3. Does this mean that we now need to start questioning how good Shaq was? Having won four NBA titles paired with the game's premier guards is nice, but what about the failures with Penny Hardaway (a stud in the league at the time) and Steve Nash? Everybody has said this Lakers team was not one for the ages, yet Kobe won. Do we now need to discuss that Shaq hasn't won with anything less than a Hall of Fame wingman? Or is Shaq just too likable?
Shaq was MVP of all three of his NBA Finals with the Lakers, and at his peak he was the dominant force in basketball. There can be no revising either of those facts.
Fisher refused to put himself in that class, and he's right -- Horry won seven championships, which may earn him a place in the Hall of Fame someday. (I think it should.) Fisher will be remembered long beyond his retirement as a role player who shot better than most NBA stars when the biggest games were in doubt.
1. I've read your work for years, but I was surprised, and touched, to see your note of condolence to the family of Stephen T. Johns. His death does make this a sad day, but it's good to see him remembered in unexpected places. My heart goes out to his family, and to everyone who was at the museum that day. What a terrible tragedy. Thank you for noting it.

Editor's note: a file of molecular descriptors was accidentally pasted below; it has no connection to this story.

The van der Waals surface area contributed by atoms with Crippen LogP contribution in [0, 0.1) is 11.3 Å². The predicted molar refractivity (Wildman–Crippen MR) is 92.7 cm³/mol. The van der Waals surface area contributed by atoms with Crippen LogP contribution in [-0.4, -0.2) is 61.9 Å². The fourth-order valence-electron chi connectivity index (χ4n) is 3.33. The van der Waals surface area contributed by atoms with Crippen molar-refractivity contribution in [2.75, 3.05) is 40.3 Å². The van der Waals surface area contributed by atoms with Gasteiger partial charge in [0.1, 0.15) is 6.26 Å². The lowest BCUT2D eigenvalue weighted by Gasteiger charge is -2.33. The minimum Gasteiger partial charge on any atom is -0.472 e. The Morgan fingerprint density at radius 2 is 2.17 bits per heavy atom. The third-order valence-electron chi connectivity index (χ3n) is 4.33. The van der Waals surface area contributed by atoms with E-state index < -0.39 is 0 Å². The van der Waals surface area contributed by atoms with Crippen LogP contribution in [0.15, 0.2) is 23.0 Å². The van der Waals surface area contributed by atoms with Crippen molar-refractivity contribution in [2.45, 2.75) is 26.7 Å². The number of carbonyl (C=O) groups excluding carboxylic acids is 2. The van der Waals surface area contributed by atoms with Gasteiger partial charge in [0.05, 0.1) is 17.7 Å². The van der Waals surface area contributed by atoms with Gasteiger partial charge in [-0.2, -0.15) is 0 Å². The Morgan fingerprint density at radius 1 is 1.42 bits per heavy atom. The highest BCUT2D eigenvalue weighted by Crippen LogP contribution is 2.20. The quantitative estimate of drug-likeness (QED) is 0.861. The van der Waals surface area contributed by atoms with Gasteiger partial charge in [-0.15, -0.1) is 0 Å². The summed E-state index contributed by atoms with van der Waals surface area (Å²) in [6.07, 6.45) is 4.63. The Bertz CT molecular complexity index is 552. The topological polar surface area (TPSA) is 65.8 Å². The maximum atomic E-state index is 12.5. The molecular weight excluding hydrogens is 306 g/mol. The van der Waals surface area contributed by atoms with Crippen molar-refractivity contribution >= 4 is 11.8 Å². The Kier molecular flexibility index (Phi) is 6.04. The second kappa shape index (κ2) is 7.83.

Thank you for the note about the guard killed at the Holocaust Memorial. Although he may never have expected to face that situation, he was prepared for it, and when the moment came his actions without a doubt saved lives.
Thank you for putting everything into perspective with the death of Mr. Johns. I didn't know him, but your story put it home of a guy doing his job and paying the ultimate sacrifice for others. Thank you.
Thanks sincerely to all of you who wrote.
3 opinions on point guards in the draft
This is a draft dominated by small players, with an emphasis on point guards. Here are three of the stronger opinions I've heard while speaking with a variety of league GMs, scouts and coaches this week.
3. On Brandon Jennings. The 19-year-old was viewed as a top-five pick earlier this season, but now he may not go in the lottery. "He has been having pretty good workouts," an Eastern team executive said, "but I'm not a big fan."
Jennings spent this season -- the equivalent of his freshman year of college -- in Italy with the Euroleague club Lottomatica of Rome.
"It's a good idea to develop your game overseas," the executive said, "but the lesson is that he should have gone to another team."
In other words, Jennings might have done better to play for a smaller club that was practiced in developing young talent. Instead, he averaged only 17 minutes in 27 games for Rome in the Italian league.
"He still needs to learn the game," said the exec, repeating a concern I've heard from others around the league. "I think Sebastian Telfair is a good comparison to him."
NBA Truth & Rumors